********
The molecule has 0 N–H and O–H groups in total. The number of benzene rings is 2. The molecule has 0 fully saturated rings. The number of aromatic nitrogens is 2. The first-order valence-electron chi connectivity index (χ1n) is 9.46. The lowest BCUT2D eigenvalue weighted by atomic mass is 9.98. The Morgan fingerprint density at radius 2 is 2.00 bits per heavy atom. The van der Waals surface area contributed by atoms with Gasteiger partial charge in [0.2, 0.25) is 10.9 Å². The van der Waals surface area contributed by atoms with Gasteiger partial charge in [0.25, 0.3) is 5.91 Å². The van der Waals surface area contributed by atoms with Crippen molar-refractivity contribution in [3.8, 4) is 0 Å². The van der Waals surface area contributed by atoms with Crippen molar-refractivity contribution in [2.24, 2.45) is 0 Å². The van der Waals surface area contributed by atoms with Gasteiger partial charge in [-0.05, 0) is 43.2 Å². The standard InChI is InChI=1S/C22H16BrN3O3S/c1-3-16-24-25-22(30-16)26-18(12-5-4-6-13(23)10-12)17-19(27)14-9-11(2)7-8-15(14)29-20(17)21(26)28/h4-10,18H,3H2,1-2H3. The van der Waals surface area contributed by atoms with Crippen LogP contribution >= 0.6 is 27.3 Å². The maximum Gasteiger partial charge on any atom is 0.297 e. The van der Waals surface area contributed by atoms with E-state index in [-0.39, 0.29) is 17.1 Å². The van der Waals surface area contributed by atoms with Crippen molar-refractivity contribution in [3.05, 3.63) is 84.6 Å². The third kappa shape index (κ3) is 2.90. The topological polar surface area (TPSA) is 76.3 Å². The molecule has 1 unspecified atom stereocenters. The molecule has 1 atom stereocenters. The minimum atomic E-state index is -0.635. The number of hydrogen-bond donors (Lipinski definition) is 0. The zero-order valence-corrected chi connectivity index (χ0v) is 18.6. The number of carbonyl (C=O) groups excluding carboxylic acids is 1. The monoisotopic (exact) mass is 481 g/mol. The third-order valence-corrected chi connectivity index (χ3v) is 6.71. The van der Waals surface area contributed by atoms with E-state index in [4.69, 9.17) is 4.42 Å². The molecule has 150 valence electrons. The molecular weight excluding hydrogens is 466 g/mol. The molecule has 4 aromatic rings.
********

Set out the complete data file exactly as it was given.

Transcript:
The molecule has 0 N–H and O–H groups in total. The number of benzene rings is 2. The molecule has 0 fully saturated rings. The number of aromatic nitrogens is 2. The first-order valence-electron chi connectivity index (χ1n) is 9.46. The lowest BCUT2D eigenvalue weighted by atomic mass is 9.98. The Morgan fingerprint density at radius 2 is 2.00 bits per heavy atom. The van der Waals surface area contributed by atoms with Gasteiger partial charge in [0.2, 0.25) is 10.9 Å². The van der Waals surface area contributed by atoms with Gasteiger partial charge in [0.25, 0.3) is 5.91 Å². The van der Waals surface area contributed by atoms with Crippen molar-refractivity contribution in [3.8, 4) is 0 Å². The van der Waals surface area contributed by atoms with Crippen molar-refractivity contribution in [2.24, 2.45) is 0 Å². The van der Waals surface area contributed by atoms with Gasteiger partial charge in [-0.05, 0) is 43.2 Å². The standard InChI is InChI=1S/C22H16BrN3O3S/c1-3-16-24-25-22(30-16)26-18(12-5-4-6-13(23)10-12)17-19(27)14-9-11(2)7-8-15(14)29-20(17)21(26)28/h4-10,18H,3H2,1-2H3. The van der Waals surface area contributed by atoms with Crippen LogP contribution >= 0.6 is 27.3 Å². The maximum Gasteiger partial charge on any atom is 0.297 e. The van der Waals surface area contributed by atoms with E-state index in [-0.39, 0.29) is 17.1 Å². The van der Waals surface area contributed by atoms with Crippen molar-refractivity contribution in [3.05, 3.63) is 84.6 Å². The third kappa shape index (κ3) is 2.90. The topological polar surface area (TPSA) is 76.3 Å². The molecule has 1 unspecified atom stereocenters. The molecule has 1 atom stereocenters. The minimum atomic E-state index is -0.635. The number of hydrogen-bond donors (Lipinski definition) is 0. The zero-order valence-corrected chi connectivity index (χ0v) is 18.6. The number of carbonyl (C=O) groups excluding carboxylic acids is 1. The monoisotopic (exact) mass is 481 g/mol. The third-order valence-corrected chi connectivity index (χ3v) is 6.71. The van der Waals surface area contributed by atoms with E-state index in [4.69, 9.17) is 4.42 Å². The molecule has 150 valence electrons. The molecular weight excluding hydrogens is 466 g/mol. The molecule has 4 aromatic rings.